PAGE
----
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Three Ways Leaders Get Assessments Wrong (and How to Get Them Right)

April 2018

Years ago, a CEO revamping his sales department took a bold — if unconventional — step: He hired a champion downhill skier to fill a lead sales position. The individual had little sales experience, but the CEO figured that sales could be learned. What was most important, he reasoned, was that someone with the courage to rocket down a mountain at 80 miles per hour surely would also have the courage to sell confidently to strangers. As you might expect, the experiment failed and the sales leader left within a matter of months.

This CEO’s decision to focus on a narrow capability (physical bravery, in this case) and extrapolate that skill to a broader context demonstrates one of the pitfalls of an assessment lacking in rigor. And now, with the accelerated pace of change and constant potential for disruption, the costs of getting important leadership decisions wrong — whether for selecting senior leaders, leadership development or succession planning — have never been higher. Despite these risks, many companies continue to underestimate the importance of a robust assessment process. In addition to providing insight into the decision-making model, a thoughtful assessment ensures that great internal talent is not overlooked, and that an executive in a new role — whether internal or external — is given optimal onboarding support.

Assessment for hiring is fundamentally challenging because of the need to look for a correlation between what executives have done in the past — previously demonstrated “markers” of performance or fit — and how they might perform in a new situation. Selecting the right variables to assess is difficult. The challenge is further compounded by the unspoken expectation of finding the “perfect” person for a given role, which can come at the expense of a realistic assessment of individuals’ gaps and inherent risks.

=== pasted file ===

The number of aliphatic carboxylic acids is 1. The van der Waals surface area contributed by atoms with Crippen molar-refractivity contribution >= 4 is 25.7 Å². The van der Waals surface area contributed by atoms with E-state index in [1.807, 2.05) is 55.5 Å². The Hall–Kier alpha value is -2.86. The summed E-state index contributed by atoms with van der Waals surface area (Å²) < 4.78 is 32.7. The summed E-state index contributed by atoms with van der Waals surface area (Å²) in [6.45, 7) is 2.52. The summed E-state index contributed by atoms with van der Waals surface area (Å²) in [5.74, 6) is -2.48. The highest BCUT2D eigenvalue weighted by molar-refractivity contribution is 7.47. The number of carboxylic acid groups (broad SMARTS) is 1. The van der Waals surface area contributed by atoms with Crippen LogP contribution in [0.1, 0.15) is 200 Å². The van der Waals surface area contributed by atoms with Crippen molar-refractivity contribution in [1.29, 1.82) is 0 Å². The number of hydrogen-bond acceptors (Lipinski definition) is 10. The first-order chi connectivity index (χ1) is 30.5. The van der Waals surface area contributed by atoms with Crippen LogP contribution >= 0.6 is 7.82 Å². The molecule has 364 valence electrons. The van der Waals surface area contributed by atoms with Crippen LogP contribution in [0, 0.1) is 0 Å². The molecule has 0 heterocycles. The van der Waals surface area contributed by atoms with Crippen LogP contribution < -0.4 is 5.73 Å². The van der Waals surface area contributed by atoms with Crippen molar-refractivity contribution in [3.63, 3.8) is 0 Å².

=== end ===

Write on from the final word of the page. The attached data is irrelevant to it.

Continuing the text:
There are many methods that leaders employ when trying to make senior leadership decisions, and some are more effective than others. Spencer Stuart assesses thousands of executives every year, and has partnered with clients to help them earn the benefits of insightful assessment. In our work with companies conducting their own assessments, we have seen three main areas or reasons where assessments can fall short:

  • They overlook the importance of context, failing to define the specific capabilities and style required for success.
  • They fall victim to unconscious bias, overweighting assumptions (or “gut feelings”) over objective criteria.
  • They rely on flawed criteria, such as overvaluing past experience or equating company performance with individual performance.

Failing to consider the context

Context is a crucial factor when assessing a leader’s potential to be successful in a given role, since what makes a leader successful in one position won’t necessarily translate to another. The business environment, strategy, organizational culture, stakeholder needs and expectations, and the complexity of the situation all affect the relevant set of leadership capabilities, expertise and styles.

Understanding the position’s context is particularly critical when considering the selection of finalist or shortlisted candidates. We’ve seen companies focus too intensely on hiring the “ideal” leader, rather than seeking a more pragmatic candidate for a particular situation. This pursuit of the perfect can have wide-reaching ramifications — a company seeking someone who checks every box may be unprepared when inevitable gaps appear in the hire’s skill set. A well-defined context, together with a reliable and objective assessment process, will help frame the strengths and limitations in a realistic way, which allows for appropriate risk-management and onboarding strategies.